We should make dream bombs in a world threatened with real bombs. Dream bombs are planned for years in advance, probably requiring as much energy, financial backing, organization and know-how as the terrorist kind. They might fail to happen, but when they do, their vitality permeates the city.”

I have selected two of my projects; those of Nara and Melbourne, and a new project in growth for Amman to give an idea of the process and thought behind the urban works.

Melbourne, Australia

‘The Travellers’ is a permanent urban art installation of ten 9m-high sculptures for the Sandridge Bridge, which I conceived in 2001 and was commissioned to realize in 2005 by the City of Melbourne and State of Victoria. Nine of the sculptures are a metaphorical re-creation of the major waves of migrants who travelled on the train from the port of Melbourne to the central Flinders Station for more than a century. Functioning as a kind of an urban clock, the sculptures travel across the bridge along rails and return three times a day, morning, noon and night. It takes 15 minutes for them to reach their places on the bridge, where they remain for an hour before returning. Gayip, the tenth sculpture, and which represents the indigenous aboriginal community, stands high on a nearby rock, watching the Travellers as they cross the Yarra River.

Nara, Japan

This project, a temporary installation in August 2004, took place in the grounds of the Todaiji Temple in Nara, site of the ancient capital of Japan. Over five hundred small sculptures and three giant ‘flowers’ were placed in Kagami Lake in homage to one of the founding monks of the temple, who according to legend, originated in the Middle East. I first presented the concept for this project to the Todaiji monks in 1984, when I was still a student doing my doctorate. After repeated presentations, I finally received approval for its realization twenty years later.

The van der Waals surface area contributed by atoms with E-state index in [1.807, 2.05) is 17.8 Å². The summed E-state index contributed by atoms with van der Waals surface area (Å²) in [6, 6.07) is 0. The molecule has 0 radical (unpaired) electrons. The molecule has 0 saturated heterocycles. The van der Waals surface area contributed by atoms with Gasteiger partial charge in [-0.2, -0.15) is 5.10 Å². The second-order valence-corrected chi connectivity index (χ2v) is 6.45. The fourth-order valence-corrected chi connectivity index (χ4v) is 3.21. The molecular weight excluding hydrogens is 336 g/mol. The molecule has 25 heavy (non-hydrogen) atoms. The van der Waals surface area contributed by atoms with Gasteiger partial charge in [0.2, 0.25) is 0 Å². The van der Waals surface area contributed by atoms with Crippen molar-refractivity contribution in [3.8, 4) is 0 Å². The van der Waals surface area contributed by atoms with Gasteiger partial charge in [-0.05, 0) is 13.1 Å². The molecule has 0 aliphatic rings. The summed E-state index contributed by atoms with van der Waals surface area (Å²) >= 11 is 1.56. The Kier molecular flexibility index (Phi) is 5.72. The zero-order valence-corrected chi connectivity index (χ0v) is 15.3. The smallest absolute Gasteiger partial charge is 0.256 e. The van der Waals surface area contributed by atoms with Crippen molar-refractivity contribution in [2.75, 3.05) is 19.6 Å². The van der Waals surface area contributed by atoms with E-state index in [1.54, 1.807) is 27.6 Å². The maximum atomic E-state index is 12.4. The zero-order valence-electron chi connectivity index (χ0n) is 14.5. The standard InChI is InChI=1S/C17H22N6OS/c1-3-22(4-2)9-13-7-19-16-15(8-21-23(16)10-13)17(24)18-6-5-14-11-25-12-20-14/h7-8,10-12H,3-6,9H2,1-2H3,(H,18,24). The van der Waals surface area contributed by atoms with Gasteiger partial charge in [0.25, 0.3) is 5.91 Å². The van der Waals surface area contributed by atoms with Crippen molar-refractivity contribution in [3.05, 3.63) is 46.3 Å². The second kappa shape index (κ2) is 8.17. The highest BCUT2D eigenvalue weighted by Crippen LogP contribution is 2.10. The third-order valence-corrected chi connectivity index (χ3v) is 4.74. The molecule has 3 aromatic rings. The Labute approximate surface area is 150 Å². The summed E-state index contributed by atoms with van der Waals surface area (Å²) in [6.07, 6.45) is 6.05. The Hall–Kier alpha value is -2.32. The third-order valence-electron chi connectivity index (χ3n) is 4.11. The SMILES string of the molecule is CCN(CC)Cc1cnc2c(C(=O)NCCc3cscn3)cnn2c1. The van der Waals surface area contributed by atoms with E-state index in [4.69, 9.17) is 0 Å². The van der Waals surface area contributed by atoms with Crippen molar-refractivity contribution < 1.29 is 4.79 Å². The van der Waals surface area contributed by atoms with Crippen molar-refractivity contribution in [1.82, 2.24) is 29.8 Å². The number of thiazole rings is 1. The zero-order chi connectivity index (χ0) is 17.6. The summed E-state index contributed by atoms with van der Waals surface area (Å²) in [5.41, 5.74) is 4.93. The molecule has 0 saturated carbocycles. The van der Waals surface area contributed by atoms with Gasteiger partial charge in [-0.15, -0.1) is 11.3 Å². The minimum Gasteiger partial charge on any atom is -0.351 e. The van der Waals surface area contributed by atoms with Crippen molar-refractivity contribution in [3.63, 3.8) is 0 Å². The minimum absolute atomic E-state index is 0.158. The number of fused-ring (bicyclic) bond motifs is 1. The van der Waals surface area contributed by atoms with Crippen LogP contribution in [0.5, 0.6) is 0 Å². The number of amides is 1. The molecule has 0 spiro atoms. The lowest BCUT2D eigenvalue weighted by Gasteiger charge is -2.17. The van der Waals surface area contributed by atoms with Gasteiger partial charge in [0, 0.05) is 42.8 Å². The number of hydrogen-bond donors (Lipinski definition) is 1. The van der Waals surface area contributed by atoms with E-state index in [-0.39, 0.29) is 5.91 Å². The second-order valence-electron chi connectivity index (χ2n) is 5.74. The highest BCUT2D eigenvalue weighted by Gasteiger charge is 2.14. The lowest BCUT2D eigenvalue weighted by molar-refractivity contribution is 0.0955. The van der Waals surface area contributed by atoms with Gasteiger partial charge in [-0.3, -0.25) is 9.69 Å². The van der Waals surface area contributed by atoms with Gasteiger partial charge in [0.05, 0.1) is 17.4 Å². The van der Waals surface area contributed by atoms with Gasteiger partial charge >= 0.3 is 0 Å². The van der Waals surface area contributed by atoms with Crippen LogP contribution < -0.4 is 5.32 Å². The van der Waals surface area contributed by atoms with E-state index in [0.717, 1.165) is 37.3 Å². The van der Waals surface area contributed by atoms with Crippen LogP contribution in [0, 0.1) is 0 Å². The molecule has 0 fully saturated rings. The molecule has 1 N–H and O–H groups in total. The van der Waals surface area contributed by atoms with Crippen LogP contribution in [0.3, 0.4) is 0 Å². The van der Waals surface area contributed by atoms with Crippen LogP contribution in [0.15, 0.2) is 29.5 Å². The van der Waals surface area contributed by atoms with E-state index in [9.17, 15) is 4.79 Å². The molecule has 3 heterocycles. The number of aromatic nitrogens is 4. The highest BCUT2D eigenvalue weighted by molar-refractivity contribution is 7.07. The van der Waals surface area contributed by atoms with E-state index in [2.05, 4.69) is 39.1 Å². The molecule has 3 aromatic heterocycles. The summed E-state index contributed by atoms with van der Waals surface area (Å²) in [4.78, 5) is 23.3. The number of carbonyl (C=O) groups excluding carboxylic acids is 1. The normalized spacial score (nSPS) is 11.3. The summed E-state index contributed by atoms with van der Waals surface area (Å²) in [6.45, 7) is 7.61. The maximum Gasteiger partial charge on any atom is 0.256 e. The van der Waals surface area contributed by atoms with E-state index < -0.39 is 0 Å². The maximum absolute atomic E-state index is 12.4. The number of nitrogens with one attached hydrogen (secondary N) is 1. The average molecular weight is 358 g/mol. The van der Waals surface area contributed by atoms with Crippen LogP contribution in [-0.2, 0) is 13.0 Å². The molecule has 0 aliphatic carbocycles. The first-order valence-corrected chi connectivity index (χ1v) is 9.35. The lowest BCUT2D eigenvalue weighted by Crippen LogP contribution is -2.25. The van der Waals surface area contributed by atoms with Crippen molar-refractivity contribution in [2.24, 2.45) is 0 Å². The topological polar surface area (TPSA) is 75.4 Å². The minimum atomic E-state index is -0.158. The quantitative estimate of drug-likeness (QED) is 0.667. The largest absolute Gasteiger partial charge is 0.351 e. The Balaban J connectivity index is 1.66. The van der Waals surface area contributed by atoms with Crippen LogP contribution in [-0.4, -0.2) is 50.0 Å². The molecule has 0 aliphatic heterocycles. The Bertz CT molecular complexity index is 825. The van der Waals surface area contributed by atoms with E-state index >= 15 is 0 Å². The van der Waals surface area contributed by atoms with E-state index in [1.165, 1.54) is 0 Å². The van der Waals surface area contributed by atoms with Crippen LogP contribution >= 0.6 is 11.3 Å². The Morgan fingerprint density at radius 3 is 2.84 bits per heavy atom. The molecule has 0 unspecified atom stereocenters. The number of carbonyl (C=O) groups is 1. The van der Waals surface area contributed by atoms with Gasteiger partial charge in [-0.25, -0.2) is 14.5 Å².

Amman, Jordan

The concept for a project-in-growth for Amman is called ‘The Dialogue of the Hills’. Amman encompasses a number of hills with distinct histories, characters and populations of varying socio-economic background. Their histories have built the city and what interested me was to create a story that could link them visually in a kind of cultural pilgrimage.

The Cloud of Dubai

The Cloud is a sustainable design initiative inspired by the city of Dubai. Standing at a height of approximately 300 meters, it is a landscape-in-the sky comprising a lake, gardens, rotating bridges, spiraling walkways and terraces, an auditorium and sky-sports platform. It stands on a myriad of slender, inclined columns designed to resemble rain. I have been working on the Cloud project with Arup Engineers in London for over two years to study the technological solutions and innovative materials that will be needed for its realization.

The Cloud is an ethereal horizontal antithesis to the rocketing of skyscrapers into Gulf skylines and a social antithesis to their elitism.

The Fisherman and the Cloud

‘The Fisherman and The Cloud’, a sculpture installation commissioned for Convergence, was part of a series of works based on a critical project for Dubai. The installation offered a panacea to the city’s numerous exclusive rooftop venues and an ode to the loss of human-scale.

The Fisherman is the Everyman. The landscape memory contained inside his body represented an accumulation of his past experiences, and the cloud above him, an abstraction of his thoughts. When the fisherman played with the Cloud, the movement created an amorphous shape, the blurred boundary illustrating the flexibility of mind and spirit. The Fisherman had five arms with which to fish. His catches were high-rise buildings, which represented human greed, technological achievement and our desire to reach the sky. With his three other arms, he played with the Cloud and the multitude of stories that it generated.